Toronto van massacre accused Alek Minassian has been charged with 10 counts of first degree murder and 13 of attempted murder.
Minassian, 25, was wearing a white forensic jumpsuit when he appeared in court.
He spoke his name and agreed that he understood the charges.
He showed no expression, nodding along and speaking abruptly and clearly when he addressed the court.
Minassian, who does not yet have a lawyer, was ordered to not contact any of his victims.
First degree murder carries a life sentence in Canada.
An elderly man sat silently in court with tears running down his face as Minassian appeared.
He was mobbed by a large media pack as he left court.
Asked if he had any message to Toronto, he quietly said: "Sorry".
There is still no indication of a motive for yesterday's attack, which left a 2km path of destruction down one of Toronto's busiest streets.
Authorities continue to play down any connections to terrorism.
Minassian will reappear in court on May 10.
A bitterness toward women?
Shortly before Monday's attack on a crowded Toronto street, a chilling post appeared on Minassian's now-deleted Facebook account saluting Elliot Rodger, a community college student who killed six people and wounded 13 in shooting and stabbing attacks near the University of California, Santa Barbara, before apparently shooting himself to death in 2014.
Calling Rodger "the Supreme Gentleman", the Facebook post declared: "The Incel Rebellion has already begun! We will overthrow all the Chads and Stacys!"
The 22-year-old Rodger had used the term "incel" — for involuntarily celibate — in online posts raging at women for rejecting him romantically. Like-minded people in internet forums sometimes use "Chad" and "Stacy" as dismissive slang for men and women with more robust sex lives.
Monday's Facebook post mentions that "Private (Recruit) Minassian" is speaking, and Facebook confirmed the post was on an account that belonged to the suspect. The social networking site took down his account after the attack, saying in a statement: "There is absolutely no place on our platform for people who commit such horrendous acts."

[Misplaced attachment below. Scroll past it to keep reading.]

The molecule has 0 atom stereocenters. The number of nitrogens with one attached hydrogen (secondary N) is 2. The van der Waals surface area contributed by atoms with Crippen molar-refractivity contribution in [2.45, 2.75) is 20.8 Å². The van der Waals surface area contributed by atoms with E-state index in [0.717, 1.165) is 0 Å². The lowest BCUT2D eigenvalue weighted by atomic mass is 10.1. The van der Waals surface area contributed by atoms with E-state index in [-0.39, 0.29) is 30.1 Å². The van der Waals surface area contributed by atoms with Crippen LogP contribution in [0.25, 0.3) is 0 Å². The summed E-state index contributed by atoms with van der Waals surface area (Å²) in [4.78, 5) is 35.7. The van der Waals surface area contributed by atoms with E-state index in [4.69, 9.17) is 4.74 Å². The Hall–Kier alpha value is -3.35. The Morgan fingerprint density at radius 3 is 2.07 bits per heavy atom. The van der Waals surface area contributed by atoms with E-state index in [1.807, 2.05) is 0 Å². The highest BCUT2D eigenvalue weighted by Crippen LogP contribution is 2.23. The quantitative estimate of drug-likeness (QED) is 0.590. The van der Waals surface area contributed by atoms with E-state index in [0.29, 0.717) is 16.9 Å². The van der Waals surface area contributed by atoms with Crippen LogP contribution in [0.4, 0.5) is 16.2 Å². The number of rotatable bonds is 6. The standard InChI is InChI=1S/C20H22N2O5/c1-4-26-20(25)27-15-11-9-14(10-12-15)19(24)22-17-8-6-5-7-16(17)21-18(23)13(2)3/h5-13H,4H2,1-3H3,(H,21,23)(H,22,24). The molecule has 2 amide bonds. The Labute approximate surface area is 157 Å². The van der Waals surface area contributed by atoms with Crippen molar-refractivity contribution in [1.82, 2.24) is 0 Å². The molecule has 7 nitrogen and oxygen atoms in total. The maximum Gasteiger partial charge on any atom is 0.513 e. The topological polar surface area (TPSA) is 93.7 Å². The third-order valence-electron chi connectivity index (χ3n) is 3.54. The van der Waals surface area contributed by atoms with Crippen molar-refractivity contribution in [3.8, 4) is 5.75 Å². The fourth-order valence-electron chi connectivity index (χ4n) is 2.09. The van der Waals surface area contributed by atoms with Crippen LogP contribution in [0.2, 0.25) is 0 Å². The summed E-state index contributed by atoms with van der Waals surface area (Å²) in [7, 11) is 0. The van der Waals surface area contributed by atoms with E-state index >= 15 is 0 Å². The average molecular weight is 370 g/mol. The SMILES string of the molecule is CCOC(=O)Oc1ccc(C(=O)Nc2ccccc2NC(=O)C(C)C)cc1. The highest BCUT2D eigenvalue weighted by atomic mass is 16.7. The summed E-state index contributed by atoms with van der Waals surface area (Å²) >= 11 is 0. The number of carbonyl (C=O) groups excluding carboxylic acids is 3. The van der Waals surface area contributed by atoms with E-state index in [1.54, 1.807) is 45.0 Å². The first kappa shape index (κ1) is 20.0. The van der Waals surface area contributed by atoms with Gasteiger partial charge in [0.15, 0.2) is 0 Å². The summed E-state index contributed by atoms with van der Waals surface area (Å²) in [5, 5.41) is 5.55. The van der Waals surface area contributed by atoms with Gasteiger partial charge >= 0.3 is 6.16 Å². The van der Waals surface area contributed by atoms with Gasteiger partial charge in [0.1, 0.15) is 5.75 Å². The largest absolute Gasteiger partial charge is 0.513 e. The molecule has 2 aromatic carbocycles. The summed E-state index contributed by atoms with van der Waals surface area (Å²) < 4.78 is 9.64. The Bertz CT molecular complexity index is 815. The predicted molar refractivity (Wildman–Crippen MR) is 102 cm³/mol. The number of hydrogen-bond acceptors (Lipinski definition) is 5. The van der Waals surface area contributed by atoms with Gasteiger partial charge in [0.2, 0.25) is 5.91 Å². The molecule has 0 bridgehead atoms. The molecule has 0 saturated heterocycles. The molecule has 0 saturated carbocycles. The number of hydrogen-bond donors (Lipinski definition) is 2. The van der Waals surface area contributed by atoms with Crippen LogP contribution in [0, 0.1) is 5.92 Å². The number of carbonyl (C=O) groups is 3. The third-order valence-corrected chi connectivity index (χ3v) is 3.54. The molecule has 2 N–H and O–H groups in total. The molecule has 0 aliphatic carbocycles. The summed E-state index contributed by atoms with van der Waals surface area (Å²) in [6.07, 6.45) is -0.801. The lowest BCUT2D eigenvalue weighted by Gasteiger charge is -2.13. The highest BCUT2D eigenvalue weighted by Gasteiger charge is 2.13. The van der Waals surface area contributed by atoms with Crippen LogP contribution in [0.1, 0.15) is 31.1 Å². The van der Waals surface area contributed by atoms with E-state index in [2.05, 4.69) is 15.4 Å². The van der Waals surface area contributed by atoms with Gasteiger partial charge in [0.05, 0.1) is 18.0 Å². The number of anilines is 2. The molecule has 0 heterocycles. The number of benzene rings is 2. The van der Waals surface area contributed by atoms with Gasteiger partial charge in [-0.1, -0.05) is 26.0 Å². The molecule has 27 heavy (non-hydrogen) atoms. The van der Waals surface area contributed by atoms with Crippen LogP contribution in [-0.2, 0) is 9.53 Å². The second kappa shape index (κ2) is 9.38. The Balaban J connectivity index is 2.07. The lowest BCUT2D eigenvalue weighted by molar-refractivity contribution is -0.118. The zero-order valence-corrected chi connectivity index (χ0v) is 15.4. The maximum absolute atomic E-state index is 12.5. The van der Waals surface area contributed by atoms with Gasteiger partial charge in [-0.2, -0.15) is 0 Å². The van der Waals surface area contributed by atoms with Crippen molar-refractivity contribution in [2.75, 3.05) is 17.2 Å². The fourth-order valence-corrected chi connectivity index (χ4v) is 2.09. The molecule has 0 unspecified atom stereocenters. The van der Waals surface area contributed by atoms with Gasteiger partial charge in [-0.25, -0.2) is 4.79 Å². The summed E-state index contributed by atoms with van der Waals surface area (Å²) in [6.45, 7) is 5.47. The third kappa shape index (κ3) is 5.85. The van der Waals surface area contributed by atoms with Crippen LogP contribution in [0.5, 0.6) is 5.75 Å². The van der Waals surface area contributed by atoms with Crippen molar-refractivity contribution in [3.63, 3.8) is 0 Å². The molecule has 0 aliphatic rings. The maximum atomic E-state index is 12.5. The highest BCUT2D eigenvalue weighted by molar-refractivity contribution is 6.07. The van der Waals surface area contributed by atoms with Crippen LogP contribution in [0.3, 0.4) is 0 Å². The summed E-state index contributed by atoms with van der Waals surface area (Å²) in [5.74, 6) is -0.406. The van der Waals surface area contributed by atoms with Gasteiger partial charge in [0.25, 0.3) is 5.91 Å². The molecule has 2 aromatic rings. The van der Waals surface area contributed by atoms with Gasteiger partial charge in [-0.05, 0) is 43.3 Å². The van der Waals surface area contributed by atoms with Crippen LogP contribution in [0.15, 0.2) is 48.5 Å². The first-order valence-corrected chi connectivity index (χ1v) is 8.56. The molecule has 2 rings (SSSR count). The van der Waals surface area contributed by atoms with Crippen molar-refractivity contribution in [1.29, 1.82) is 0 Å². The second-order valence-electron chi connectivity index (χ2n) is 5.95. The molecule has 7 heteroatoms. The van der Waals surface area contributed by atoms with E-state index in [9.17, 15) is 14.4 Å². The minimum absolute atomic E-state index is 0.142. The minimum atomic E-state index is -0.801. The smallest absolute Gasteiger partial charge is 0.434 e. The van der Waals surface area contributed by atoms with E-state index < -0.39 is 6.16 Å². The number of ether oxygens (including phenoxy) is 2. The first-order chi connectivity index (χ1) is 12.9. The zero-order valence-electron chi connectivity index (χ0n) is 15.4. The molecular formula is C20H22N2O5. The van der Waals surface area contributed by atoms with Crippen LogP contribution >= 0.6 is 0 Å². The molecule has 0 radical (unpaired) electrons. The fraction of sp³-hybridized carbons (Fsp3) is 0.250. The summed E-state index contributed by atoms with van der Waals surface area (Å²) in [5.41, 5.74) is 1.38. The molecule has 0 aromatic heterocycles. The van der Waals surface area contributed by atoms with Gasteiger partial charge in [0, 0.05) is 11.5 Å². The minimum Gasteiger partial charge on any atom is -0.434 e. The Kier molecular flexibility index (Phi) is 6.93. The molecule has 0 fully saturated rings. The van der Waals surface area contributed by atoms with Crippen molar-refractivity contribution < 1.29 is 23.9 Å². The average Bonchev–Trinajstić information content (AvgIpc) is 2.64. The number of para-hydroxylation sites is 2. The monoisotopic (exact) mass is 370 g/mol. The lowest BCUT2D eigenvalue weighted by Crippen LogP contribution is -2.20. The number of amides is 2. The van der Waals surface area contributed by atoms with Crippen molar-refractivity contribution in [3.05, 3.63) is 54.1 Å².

Minassian lived with his family in the Toronto suburb of Richmond Hill, on a street of sizeable, well-tended brick homes. Police say he had no criminal record before Monday.
His father, Vahe Minassian, wept and seemed stunned as he watched as his son, showing little emotion, make a brief court appearance today.
A 'socially awkward' student
Minassian attended Seneca College, according to his LinkedIn profile; although a spokeswoman for the Toronto-area school didn't immediately respond to an inquiry about him.
Another student, Joseph Pham, told the Toronto Star that Minassian was in a computer programming class with him just last week.
Pham described Minassian as a "socially awkward" student who kept to himself: "He didn't really talk to anyone."
Before college, Minassian attended Thornlea Secondary School in Richmond Hill, graduating in 2011. A Thornlea classmate, Ari Blaff, told CBC News he recalls Minassian was "sort of in the background", not the centre of any particular group of friends.
"He wasn't overly social," Blaff told the news broadcaster.
Thornlea and Seneca declined to discuss Minassian.
A stint in the military
Minassian joined the Canadian Armed Forces last year, but his stay was brief. The Department of National Defence says he was a member of the military from August 23 to October 25, but didn't complete his recruit training. He asked to be voluntarily released after 16 days, the department said.
— with AP